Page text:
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  • Writer's pictureBev

Managing Memorabilia

When I’m working with clients, one of the things I frequently encounter in the home or office is memorabilia. I’m referring to items from your family, childhood, kids and friends including:

  • family heirlooms such as china, jewelry and collectibles;

  • childhood mementos like yearbooks, souvenirs, books and collections;

  • clothing, artwork, crafts, school papers, or toys from our children;

  • gifts we have received from friends and family over the years.

These are the most difficult items to organize for several reasons. They’re usually packed with emotion and therefore difficult to let go of. Sometimes we feel obligated to keep them in honor of the person who gave them to us. As a result, we postpone decision-making because it’s difficult. Moreover, this stuff takes up space we could use more effectively. So what can we do with it? Here are some ideas to manage your memorabilia.

  1. Keep only what you love! Let go of items you retain out of guilt. Be thankful for the joy it once gave you and pass it along for someone else to enjoy. You may be able to sell some valuable items (like antique furniture, china, silver) or there are many charitable organizations you can make donations to. This will eliminate clutter and make room in your life to celebrate the things that currently bring you joy.

  2. Slim large collections down. Perhaps you’ve inherited sets of china that you don’t intend to use but they have some sentimental value. Save a few special pieces such as a plate, serving bowl, and teacup & saucer. Rather than storing away in a box, put these few pieces on display so you can enjoy the memories they bring you.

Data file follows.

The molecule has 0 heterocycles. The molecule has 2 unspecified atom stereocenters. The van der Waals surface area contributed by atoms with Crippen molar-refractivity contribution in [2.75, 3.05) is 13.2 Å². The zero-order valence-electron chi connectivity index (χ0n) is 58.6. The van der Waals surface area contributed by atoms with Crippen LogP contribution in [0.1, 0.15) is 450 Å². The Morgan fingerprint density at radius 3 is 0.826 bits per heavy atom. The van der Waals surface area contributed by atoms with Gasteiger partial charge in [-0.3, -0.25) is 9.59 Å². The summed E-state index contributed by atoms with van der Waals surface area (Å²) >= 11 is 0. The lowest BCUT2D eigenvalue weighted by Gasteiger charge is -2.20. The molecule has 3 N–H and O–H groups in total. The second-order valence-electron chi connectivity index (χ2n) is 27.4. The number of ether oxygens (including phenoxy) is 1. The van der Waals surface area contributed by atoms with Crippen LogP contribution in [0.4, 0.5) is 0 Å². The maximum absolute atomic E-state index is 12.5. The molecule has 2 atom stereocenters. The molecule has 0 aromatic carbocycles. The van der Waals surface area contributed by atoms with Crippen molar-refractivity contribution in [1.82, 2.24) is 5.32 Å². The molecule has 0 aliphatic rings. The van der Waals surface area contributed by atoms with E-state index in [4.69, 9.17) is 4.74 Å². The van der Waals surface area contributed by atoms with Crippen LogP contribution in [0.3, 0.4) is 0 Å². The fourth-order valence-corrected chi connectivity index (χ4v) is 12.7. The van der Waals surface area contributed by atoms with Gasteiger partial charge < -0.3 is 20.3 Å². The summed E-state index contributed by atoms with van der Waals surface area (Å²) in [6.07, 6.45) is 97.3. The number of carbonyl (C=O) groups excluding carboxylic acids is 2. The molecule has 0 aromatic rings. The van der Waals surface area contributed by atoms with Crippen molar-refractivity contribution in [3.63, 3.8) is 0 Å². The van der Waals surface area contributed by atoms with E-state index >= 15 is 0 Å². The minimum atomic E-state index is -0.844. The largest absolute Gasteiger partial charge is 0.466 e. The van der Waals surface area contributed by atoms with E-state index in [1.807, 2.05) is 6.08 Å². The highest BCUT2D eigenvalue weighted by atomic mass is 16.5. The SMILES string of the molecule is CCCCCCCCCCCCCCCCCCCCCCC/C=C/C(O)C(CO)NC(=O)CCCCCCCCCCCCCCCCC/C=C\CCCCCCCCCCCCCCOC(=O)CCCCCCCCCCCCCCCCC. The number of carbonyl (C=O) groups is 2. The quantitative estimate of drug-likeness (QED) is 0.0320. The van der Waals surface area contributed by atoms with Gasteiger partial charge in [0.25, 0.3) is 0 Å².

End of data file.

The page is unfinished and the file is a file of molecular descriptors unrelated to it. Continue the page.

3. Along that line, find a way to view and enjoy your memorabilia. There are endless ways to display them. Mount precious items in a shadow box on the wall. Photograph children’s artwork and crafts to create a bound picture book (check out, or on the web). Display mementos and curios in cabinets or on shelves. Enjoy them!

  4. Contain paper keepsakes in a special box. Last year I wrote a blog about managing paper keepsakes such as greeting cards, ticket stubs, postcards, notes or letters. These items often lack a “home” and find themselves in random locations throughout the house in drawers, desks, cabinets and shelves. Create or purchase a special “keepsake” box to store these items in. I call it my “feel good” box because it contains only items that touch my heart. Keep in mind that this is not for every note, card and letter you receive – only the ones that are special or meaningful to you.

  5. Change your buying habits around souvenirs and trinkets. Release yourself from the need to purchase a memento from every trip or special occasion. Consider how you will use and display the item. These things often end up in drawers and we feel the obligation to keep them, as if the item contains the memory. If you must, purchase things you will use such as a t-shirt, or something useful like a serving dish you have need of and a place to store. When you’re finished using the item, let it go to keep clutter under control.

Consistent with professional organizing principles, only keep memorabilia you use and love. Eliminate that which causes you distress. Display those that are meaningful. I’d love to hear any success stories or methods you’ve found to manage your memorabilia!


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